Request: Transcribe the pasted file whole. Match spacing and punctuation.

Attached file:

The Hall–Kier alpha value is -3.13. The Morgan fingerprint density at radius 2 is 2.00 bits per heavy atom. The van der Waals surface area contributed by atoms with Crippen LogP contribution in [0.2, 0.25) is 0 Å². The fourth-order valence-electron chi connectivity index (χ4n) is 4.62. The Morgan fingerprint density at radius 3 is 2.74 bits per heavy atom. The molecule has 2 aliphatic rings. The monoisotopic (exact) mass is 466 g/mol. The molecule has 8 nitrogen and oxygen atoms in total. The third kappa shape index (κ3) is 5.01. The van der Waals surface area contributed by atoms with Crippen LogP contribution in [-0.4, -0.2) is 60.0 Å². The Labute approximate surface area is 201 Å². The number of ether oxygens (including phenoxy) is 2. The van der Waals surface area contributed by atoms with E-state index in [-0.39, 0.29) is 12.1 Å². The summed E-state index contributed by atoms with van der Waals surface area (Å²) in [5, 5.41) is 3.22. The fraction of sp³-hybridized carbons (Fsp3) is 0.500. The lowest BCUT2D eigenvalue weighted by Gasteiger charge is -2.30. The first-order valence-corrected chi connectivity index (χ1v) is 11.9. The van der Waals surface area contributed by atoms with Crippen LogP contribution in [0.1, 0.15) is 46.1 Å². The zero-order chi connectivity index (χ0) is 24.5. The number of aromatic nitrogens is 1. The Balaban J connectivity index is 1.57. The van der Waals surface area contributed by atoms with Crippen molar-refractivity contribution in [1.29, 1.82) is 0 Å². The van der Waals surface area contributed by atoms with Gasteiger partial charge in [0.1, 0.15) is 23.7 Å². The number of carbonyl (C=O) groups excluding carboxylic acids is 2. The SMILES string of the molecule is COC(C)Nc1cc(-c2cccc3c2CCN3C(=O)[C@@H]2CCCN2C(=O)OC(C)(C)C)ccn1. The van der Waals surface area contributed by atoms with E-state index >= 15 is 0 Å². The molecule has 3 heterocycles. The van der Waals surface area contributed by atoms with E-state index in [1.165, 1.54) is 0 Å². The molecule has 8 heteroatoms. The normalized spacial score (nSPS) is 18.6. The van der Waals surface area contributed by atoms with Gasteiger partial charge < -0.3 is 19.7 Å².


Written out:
The Hall–Kier alpha value is -3.13. The Morgan fingerprint density at radius 2 is 2.00 bits per heavy atom. The van der Waals surface area contributed by atoms with Crippen LogP contribution in [0.2, 0.25) is 0 Å². The fourth-order valence-electron chi connectivity index (χ4n) is 4.62. The Morgan fingerprint density at radius 3 is 2.74 bits per heavy atom. The molecule has 2 aliphatic rings. The monoisotopic (exact) mass is 466 g/mol. The molecule has 8 nitrogen and oxygen atoms in total. The third kappa shape index (κ3) is 5.01. The van der Waals surface area contributed by atoms with Crippen LogP contribution in [-0.4, -0.2) is 60.0 Å². The Labute approximate surface area is 201 Å². The number of ether oxygens (including phenoxy) is 2. The van der Waals surface area contributed by atoms with E-state index in [-0.39, 0.29) is 12.1 Å². The summed E-state index contributed by atoms with van der Waals surface area (Å²) in [5, 5.41) is 3.22. The fraction of sp³-hybridized carbons (Fsp3) is 0.500. The lowest BCUT2D eigenvalue weighted by Gasteiger charge is -2.30. The first-order valence-corrected chi connectivity index (χ1v) is 11.9. The van der Waals surface area contributed by atoms with Crippen LogP contribution in [0.1, 0.15) is 46.1 Å². The zero-order chi connectivity index (χ0) is 24.5. The number of aromatic nitrogens is 1. The Balaban J connectivity index is 1.57. The van der Waals surface area contributed by atoms with Crippen molar-refractivity contribution in [1.29, 1.82) is 0 Å². The van der Waals surface area contributed by atoms with Gasteiger partial charge in [0.1, 0.15) is 23.7 Å². The number of carbonyl (C=O) groups excluding carboxylic acids is 2. The SMILES string of the molecule is COC(C)Nc1cc(-c2cccc3c2CCN3C(=O)[C@@H]2CCCN2C(=O)OC(C)(C)C)ccn1. The van der Waals surface area contributed by atoms with E-state index >= 15 is 0 Å². The molecule has 3 heterocycles. The van der Waals surface area contributed by atoms with E-state index in [1.165, 1.54) is 0 Å². The molecule has 8 heteroatoms. The normalized spacial score (nSPS) is 18.6. The van der Waals surface area contributed by atoms with Gasteiger partial charge < -0.3 is 19.7 Å².